hold that a municipal police officer is not a soldier for purposes of the Third
Amendment…this was not a military intrusion into a private home, and thus
the intrusion is more effectively protected by the Fourth Amendment." Fine.
That makes sense. And it’s not as if the entire lawsuit has been tossed out.
But it’s awfully convenient to those in power, this idea that since police are police, and soldiers are soldiers, rules applying to the latter cannot restrict the actions of the former. It’s also ridiculous. And not just because police are now so often “militarized."
The military also helps out with law enforcement activities more often than is appropriate. Reconstruction certainly qualified as a military occupation of the South, which was supposed to be restricted from ever happening again thanks to the Posse Comitatus Act. Years later, the Military Cooperation with Civilian Law Enforcement Agencies Act passed under Ronald Reagan lessened Posse Comitatus’ restrictions on soldiers acting as domestic law enforcement. Conveniently for the burgeoning prison state, this usually meant that law enforcement could assist with operations when there was some drug war connection. This resulted in memorable moments such as the Branch Davidians being besieged by National Guard helicopters and Bradley Fighting Vehicles, even despite there being no meth lab in their building, as was claimed. More frequently, there were real drug war actions such as the horrifyingly paramilitary CAMP raids in Northern California in the 1980s. Both incidents – if not a violation of the anti-quartering law – sure seem as if they are in opposition to Balko’s "symbolic Third Amendment."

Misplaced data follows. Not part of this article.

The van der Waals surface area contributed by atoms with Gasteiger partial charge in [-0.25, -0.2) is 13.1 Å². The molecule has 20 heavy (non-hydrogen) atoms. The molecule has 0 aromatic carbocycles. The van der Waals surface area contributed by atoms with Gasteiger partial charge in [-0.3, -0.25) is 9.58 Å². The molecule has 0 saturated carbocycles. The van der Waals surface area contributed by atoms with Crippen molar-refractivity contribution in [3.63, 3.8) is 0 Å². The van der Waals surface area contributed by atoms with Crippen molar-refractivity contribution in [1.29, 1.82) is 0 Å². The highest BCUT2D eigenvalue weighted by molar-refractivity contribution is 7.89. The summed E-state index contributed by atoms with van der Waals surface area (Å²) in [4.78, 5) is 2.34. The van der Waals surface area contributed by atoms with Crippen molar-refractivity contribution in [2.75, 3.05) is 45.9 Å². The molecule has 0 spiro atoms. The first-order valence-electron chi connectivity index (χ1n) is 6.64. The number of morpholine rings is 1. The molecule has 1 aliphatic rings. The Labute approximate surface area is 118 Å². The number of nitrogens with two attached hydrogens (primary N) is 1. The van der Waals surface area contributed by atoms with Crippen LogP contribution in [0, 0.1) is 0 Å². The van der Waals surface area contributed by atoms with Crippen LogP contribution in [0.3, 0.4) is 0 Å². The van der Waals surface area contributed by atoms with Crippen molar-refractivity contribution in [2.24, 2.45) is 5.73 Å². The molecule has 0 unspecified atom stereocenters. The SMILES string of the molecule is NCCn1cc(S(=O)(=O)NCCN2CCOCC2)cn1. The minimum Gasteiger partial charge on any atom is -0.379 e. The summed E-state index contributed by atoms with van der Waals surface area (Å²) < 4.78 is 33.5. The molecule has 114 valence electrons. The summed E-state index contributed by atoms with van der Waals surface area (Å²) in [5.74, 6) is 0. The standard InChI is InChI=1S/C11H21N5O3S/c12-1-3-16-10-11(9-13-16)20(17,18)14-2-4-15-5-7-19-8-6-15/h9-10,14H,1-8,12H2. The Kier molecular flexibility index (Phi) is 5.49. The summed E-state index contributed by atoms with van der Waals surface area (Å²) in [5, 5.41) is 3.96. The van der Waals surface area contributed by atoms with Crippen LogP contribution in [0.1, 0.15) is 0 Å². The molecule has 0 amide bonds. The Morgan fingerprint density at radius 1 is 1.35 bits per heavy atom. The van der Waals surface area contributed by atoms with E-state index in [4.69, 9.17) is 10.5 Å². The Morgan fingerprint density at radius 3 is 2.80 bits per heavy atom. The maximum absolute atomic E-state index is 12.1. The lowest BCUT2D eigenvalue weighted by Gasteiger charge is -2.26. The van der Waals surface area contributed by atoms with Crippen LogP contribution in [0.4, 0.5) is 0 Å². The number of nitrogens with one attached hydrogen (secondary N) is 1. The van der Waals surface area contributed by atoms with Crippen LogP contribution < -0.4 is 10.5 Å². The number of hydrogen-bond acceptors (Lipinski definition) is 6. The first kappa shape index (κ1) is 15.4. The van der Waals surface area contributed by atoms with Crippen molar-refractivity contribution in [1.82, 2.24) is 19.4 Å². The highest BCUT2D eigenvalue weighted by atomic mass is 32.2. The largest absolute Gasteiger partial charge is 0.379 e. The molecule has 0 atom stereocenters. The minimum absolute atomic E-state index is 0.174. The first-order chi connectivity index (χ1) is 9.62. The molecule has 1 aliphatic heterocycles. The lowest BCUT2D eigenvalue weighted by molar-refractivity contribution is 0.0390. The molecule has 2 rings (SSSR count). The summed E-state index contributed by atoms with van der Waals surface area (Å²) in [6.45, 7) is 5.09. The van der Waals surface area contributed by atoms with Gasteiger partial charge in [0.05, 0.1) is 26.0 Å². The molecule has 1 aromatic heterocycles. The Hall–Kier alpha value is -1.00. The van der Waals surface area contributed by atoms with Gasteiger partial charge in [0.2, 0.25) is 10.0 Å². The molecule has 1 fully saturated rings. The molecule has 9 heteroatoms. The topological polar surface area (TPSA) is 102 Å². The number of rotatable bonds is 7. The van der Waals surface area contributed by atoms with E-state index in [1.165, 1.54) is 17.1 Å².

And hell, the Third Amendment has already been violated in the most obvious
fashion possible. Unsurprisingly, this occurred during World War II, when the
"good guys" were the ones nuking whole cities. The natives of the
Alaskan Aleutian Islands were
removed, and their homes occupied for a year so that American soldiers
could battle the invading Japanese. As
with Japanese(-American) internment, property was taken or destroyed
and the people were not compensated.
Perhaps that Third Amendment lawsuit would have gone forward. Or perhaps “national emergency” would have magically justified it. The Nevada family’s constitutionally-intriguing one will not make Third Amendment precedent. But Ilya Somin is right to wonder when cops and soldiers become legally indistinguishable. Out of the realm of law and its specifics, even a handful of recent events – the murder of man in his own home during a narcotics raid, the killing of another because he had a screwdriver, and an Arizona law that would shield killer cops’ names from the media – show that perhaps they already have.
Lucy Steigerwald is a contributing editor for Antiwar.com and a columnist for VICE.com. She previously worked as an Associate Editor for Reason magazine. She is most angry about police, prisons, and wars. Steigerwald blogs at www.thestagblog.com.